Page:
Two separate groups of men suspected to be ISIS fighters were found slaughtered near Mosul, Iraq.
In the first case, the bodies of 15 suspected members of ISIS were found bound and blindfolded on the side of a road in Mosul.
Human Rights Watch has said that it's likely they were shot by a group affiliated with the Iraqi regime, which has hunted down thousands of suspected ISIS members while trying to clear them from the region, according to the Daily Mail.
At least one of the men, 31-year-old Qusay Mohammed, was on a government list of 90,000 men wanted in Iraq, which includes those suspected of being part of the terrorist group.
"It is hard to come to any conclusion other than that they were in the custody of government forces when executed," said Human Rights Watch researcher Belkis Wille.
Two of the men had been taken into a field, where one of them was made to kneel as he was shot from behind.
Another group of 11 suspected ISIS members was found dead 20 miles outside of Mosul, this time suspected to have been killed by a group of vigilantes seeking revenge on the jihadists. The men in this attack were also blindfolded and hand their hands bound.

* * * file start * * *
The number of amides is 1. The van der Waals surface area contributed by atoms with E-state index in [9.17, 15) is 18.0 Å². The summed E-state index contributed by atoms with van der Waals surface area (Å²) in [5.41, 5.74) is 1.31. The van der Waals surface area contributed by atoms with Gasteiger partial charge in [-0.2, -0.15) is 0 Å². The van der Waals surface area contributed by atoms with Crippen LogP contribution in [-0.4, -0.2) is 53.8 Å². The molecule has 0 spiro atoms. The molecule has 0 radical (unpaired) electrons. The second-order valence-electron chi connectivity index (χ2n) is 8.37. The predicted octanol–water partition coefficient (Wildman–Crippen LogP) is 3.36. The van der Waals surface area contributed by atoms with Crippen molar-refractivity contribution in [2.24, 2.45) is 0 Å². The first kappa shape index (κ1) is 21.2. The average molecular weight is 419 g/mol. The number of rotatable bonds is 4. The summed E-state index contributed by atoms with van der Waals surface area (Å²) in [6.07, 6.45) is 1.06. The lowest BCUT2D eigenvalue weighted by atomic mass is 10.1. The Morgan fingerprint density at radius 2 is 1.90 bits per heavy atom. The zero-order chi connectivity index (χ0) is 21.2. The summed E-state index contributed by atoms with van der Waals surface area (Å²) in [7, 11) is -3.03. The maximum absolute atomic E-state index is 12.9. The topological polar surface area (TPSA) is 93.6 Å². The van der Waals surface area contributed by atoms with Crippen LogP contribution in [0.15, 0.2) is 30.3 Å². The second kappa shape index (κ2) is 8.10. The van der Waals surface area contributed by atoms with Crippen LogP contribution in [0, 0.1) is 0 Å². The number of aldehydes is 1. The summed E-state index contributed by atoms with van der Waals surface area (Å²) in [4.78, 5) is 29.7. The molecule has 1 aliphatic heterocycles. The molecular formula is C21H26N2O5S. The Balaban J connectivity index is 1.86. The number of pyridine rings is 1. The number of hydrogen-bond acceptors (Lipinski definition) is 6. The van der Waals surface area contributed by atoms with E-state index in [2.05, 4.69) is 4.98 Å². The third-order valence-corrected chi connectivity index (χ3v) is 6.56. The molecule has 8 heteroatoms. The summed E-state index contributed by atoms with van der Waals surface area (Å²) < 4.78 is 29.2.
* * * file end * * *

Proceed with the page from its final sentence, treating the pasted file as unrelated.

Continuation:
Others said the men were innocent, and had been victims of an angry mob, The Telegraph reports.
The group, called Hammam al-Alil revolution, has said on its Facebook page that it is hunting down and killing members of ISIS. The vigilante group reportedly formed about six months after Hammam al-Alil, a town in Iraq, was taken back from the terror group.
"Soon we will start out operation, we are now locating Daesh families," read the group's first post from May 28, using an Arab word for ISIS. "We will make them regret joining. Good luck everyone."
The group, which has told its members to "burn them and their families," has posted the addresses of dead or captured ISIS fighters, instructing members to target their families.
"It's a reciprocity," said a member identified only as Omar, whose cousin was killed by ISIS. "They hurt my family, now we will hurt theirs."
Ali Hamed Ahmed, 65, said that his family was in danger, because three of his sons had joined the terrorist group.
"Our family is being punished for the sins of our sons," said Ahmed. "We have great shame for what they did, but they are not here now and this is our house. This is not right."
ISIS militants continue to terrorize the region. On May 26, the group is reported to have killed 27 people, including women and children who were attempting to flee, according to Haaretz.
"Shooting children as they try to run to safety with their families -- there are no words of condemnation strong enough for such despicable acts," said U.N. High Commissioner for Human Rights Zeid Ra'ad Al Hussein.